[Sidhe's Griffiths discusses in depth how the GripShift developer playtested, and then took that feedback to improve, their Wii version of the recent Speed Racer game, from Wiimote tweaks to difficulty changes.]
Playtesting a game for the very first time is an incredibly daunting task. I'm not talking about all the preparation that goes into it; I'm talking about the abundance of negativity that is bound to be thrown your way.
The first time players get their hands on the game always results in problems -- and when it comes time to write up the report, I realize with each soul-destroying point that it's my job to then present this information to the developers.
However, the light at the end of the tunnel is that we can find and tackle these problems while the game is still in our hands. Once it has been released, it is too late, which is far from a good thing.
There is always the tendency, though (and I myself am guilty of this) to believe that your game is going to be perfect. Surely, after all the hard work put into it, there can be nothing wrong! However, I usually don't have to wait two minutes into the first session to see the hard-hitting truth quickly come to light. Something is always too difficult to do, or the player does not understand how to go about a certain problem.
What is important to note however, is that even though a number of issues can come to light during the playtesting sessions, factors such as time and budget considerations means that some, unfortunately, cannot be addressed.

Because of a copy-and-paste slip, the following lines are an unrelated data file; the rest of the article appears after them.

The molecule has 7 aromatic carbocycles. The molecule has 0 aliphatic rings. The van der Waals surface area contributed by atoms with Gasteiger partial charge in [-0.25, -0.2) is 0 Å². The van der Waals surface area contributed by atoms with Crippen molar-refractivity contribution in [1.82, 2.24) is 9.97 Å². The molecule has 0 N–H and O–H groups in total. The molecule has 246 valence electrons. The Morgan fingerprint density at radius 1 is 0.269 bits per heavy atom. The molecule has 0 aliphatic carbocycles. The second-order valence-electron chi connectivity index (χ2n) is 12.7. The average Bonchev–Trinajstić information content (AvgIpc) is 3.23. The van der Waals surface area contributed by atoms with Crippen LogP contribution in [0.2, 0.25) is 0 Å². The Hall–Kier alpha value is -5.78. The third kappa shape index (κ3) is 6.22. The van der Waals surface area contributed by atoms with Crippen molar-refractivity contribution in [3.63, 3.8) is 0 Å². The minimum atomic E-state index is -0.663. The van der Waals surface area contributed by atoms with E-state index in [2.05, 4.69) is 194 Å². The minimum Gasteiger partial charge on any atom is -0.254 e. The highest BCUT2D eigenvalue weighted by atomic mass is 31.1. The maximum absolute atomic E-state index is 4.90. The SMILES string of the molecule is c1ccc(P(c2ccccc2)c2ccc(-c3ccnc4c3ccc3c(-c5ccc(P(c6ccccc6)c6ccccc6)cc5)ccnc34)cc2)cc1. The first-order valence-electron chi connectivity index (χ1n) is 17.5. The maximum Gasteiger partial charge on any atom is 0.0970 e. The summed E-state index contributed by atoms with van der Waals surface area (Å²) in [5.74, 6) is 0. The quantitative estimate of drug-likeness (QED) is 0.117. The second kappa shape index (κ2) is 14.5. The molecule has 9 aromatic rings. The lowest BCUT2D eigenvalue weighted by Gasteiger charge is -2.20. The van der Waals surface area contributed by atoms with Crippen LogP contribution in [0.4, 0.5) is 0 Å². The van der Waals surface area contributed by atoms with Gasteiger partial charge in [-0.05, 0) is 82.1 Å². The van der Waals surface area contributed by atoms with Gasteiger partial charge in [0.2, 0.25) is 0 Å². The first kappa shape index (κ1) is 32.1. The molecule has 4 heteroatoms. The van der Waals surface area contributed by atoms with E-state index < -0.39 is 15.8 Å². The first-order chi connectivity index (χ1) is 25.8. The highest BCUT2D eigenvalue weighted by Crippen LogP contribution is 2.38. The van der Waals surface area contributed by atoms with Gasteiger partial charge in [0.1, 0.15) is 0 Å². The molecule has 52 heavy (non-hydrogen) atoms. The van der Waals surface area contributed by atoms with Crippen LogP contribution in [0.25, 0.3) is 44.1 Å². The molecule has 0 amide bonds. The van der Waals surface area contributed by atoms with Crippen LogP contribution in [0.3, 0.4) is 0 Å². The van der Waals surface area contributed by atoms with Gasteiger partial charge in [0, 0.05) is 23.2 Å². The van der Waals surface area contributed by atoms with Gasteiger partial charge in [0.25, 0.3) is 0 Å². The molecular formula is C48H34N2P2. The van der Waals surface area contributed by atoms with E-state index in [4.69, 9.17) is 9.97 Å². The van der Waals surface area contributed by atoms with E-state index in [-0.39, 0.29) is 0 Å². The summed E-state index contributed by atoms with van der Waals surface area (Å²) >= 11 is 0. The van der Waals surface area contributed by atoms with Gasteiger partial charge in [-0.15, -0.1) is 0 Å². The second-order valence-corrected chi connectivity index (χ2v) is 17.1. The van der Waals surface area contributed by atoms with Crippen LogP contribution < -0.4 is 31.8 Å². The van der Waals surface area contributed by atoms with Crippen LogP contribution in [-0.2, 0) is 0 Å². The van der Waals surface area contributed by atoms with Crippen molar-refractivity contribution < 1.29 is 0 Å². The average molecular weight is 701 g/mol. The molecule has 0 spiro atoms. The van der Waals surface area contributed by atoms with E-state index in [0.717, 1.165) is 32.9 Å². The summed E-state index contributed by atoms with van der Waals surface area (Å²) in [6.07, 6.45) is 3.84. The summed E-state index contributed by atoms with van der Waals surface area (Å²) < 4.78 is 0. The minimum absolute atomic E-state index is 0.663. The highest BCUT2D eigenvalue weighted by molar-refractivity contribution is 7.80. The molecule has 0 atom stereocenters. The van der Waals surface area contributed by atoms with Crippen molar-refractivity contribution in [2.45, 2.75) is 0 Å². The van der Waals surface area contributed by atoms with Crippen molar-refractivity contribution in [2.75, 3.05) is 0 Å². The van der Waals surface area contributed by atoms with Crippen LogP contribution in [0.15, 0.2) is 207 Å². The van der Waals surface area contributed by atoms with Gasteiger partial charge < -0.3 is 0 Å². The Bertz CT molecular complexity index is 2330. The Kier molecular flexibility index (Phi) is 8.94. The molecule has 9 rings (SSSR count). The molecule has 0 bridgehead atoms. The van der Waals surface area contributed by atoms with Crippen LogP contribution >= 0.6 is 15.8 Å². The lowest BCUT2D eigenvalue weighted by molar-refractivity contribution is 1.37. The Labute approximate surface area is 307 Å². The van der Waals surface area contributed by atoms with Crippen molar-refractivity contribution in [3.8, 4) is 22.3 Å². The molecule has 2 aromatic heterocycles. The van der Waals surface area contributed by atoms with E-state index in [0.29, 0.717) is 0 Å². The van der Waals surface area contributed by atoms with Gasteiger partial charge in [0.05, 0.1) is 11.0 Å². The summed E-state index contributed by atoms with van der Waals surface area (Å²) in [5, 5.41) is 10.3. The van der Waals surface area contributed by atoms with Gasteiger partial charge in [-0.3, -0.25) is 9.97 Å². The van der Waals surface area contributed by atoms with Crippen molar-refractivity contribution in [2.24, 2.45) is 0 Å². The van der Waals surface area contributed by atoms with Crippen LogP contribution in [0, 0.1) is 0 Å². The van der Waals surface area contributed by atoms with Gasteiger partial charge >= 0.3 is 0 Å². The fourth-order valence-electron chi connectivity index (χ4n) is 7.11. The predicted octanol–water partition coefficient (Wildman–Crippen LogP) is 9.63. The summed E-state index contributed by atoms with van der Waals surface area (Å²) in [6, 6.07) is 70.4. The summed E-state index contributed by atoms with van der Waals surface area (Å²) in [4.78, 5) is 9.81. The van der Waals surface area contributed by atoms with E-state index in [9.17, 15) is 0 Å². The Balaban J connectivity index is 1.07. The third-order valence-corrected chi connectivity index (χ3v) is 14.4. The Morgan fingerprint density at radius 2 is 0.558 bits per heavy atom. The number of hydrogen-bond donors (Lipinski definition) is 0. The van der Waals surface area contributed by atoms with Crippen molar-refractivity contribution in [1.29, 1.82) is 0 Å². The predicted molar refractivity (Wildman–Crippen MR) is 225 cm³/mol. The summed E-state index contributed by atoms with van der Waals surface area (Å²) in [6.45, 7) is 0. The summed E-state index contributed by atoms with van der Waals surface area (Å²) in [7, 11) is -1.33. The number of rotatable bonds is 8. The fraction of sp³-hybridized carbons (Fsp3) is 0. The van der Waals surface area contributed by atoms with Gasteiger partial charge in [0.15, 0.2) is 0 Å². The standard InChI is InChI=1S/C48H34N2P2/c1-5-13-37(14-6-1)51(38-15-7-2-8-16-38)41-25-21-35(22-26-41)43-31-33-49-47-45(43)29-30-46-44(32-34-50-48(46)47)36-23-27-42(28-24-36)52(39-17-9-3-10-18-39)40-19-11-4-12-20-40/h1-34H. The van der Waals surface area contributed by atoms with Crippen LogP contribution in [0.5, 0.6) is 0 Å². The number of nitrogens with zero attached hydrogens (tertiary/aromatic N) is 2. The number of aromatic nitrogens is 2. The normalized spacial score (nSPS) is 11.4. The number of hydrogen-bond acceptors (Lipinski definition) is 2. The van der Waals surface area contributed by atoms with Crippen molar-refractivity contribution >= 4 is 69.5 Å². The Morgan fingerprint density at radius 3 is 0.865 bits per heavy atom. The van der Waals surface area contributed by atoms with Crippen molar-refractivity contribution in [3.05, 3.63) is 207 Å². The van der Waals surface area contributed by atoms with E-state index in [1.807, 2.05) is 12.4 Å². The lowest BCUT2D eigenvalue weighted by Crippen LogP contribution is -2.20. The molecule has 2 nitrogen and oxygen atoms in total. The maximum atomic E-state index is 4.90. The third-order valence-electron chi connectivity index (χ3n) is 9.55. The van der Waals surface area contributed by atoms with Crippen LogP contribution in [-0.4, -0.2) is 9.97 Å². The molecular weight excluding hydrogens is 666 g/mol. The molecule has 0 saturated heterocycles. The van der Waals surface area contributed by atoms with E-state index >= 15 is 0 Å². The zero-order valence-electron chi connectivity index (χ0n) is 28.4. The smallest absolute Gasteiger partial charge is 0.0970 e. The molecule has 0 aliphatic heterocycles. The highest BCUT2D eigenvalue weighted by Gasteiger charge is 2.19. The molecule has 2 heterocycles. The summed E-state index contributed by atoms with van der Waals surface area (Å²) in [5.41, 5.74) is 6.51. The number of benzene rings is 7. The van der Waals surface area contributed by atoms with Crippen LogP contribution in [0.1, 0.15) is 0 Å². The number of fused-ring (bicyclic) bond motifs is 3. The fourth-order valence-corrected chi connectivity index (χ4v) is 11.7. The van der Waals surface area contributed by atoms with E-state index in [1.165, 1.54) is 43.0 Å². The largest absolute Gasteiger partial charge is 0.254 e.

This article looks at how we went about playtesting Speed Racer the game, highlights a few of the issues we came across, and what we did to address them. Hopefully from this, it will be easy to see the benefits of playtesting and putting the user experience at the forefront from the onset.
Sidhe worked on the Wii and PS2 versions of Speed Racer (although this article is aimed solely at the Wii version).
It was our first ever Wii title and we had an incredibly tight timeline of 10 months' development, so this meant that whatever we did, it would have to be right pretty much the first time. However, as you can probably imagine, things didn't go right first time, and a variety of issues came to light that were a mixture of expected and unexpected.
Yet, we did get it out on time, and it actually received pretty good reviews. In fact, it is one of the few movie license games which consistently scored higher than the movie it was based on.
One of the ways we were able to create such a solid game was through playtesting on those players who would be playing the game (in this case the target demographic was 9 - 14 year olds). Once they were in, every aspect of the session was recorded; from the gameplay to the player's expressions and the way they use the input device. While it may seem overkill, everything can potentially be used to fine-tune a game.
When running my playtesting sessions, I always split them into two. The first session is held with only around four players and is used as a way to conduct a general exploration of the game's main features and to get a basic feel and understanding of how players approach the game.
I then take the issues found and group them together, which lays a good foundation of reference during the remaining sessions. Of course, there will be many more issues found, but it is always good to have something to work from and I find that this serves quite well. Then, by combining these playtesting sessions with my own in-house methodologies, I can offer potential solutions that go along with the report.